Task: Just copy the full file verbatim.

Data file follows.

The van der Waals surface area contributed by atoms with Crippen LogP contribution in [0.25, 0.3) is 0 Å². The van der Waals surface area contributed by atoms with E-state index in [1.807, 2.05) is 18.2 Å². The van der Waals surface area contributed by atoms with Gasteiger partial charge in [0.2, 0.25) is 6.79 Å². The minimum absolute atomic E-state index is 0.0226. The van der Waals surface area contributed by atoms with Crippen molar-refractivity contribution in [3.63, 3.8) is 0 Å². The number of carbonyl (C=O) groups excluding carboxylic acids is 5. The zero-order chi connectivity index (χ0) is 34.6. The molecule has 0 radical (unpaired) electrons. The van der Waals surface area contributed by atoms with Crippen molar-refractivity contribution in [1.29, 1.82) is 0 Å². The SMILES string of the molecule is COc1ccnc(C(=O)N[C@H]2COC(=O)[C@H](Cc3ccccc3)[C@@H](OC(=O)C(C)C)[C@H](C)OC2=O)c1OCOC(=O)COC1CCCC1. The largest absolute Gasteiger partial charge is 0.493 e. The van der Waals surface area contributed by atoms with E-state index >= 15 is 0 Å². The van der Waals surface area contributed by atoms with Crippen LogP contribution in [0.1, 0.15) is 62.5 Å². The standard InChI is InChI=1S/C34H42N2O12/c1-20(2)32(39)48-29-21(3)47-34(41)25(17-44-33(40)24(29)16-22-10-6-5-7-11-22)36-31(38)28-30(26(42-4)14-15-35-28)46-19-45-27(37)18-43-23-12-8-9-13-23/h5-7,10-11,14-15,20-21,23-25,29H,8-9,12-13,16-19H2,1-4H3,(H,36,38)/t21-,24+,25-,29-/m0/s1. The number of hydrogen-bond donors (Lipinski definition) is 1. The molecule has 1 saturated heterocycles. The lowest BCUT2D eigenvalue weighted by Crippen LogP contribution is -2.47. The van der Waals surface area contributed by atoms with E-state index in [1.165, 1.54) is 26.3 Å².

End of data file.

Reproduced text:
The van der Waals surface area contributed by atoms with Crippen LogP contribution in [0.25, 0.3) is 0 Å². The van der Waals surface area contributed by atoms with E-state index in [1.807, 2.05) is 18.2 Å². The van der Waals surface area contributed by atoms with Gasteiger partial charge in [0.2, 0.25) is 6.79 Å². The minimum absolute atomic E-state index is 0.0226. The van der Waals surface area contributed by atoms with Crippen molar-refractivity contribution in [3.63, 3.8) is 0 Å². The number of carbonyl (C=O) groups excluding carboxylic acids is 5. The zero-order chi connectivity index (χ0) is 34.6. The molecule has 0 radical (unpaired) electrons. The van der Waals surface area contributed by atoms with Crippen molar-refractivity contribution in [1.29, 1.82) is 0 Å². The SMILES string of the molecule is COc1ccnc(C(=O)N[C@H]2COC(=O)[C@H](Cc3ccccc3)[C@@H](OC(=O)C(C)C)[C@H](C)OC2=O)c1OCOC(=O)COC1CCCC1. The largest absolute Gasteiger partial charge is 0.493 e. The van der Waals surface area contributed by atoms with E-state index >= 15 is 0 Å². The van der Waals surface area contributed by atoms with Crippen LogP contribution in [0.1, 0.15) is 62.5 Å². The standard InChI is InChI=1S/C34H42N2O12/c1-20(2)32(39)48-29-21(3)47-34(41)25(17-44-33(40)24(29)16-22-10-6-5-7-11-22)36-31(38)28-30(26(42-4)14-15-35-28)46-19-45-27(37)18-43-23-12-8-9-13-23/h5-7,10-11,14-15,20-21,23-25,29H,8-9,12-13,16-19H2,1-4H3,(H,36,38)/t21-,24+,25-,29-/m0/s1. The number of hydrogen-bond donors (Lipinski definition) is 1. The molecule has 1 saturated heterocycles. The lowest BCUT2D eigenvalue weighted by Crippen LogP contribution is -2.47. The van der Waals surface area contributed by atoms with E-state index in [1.165, 1.54) is 26.3 Å².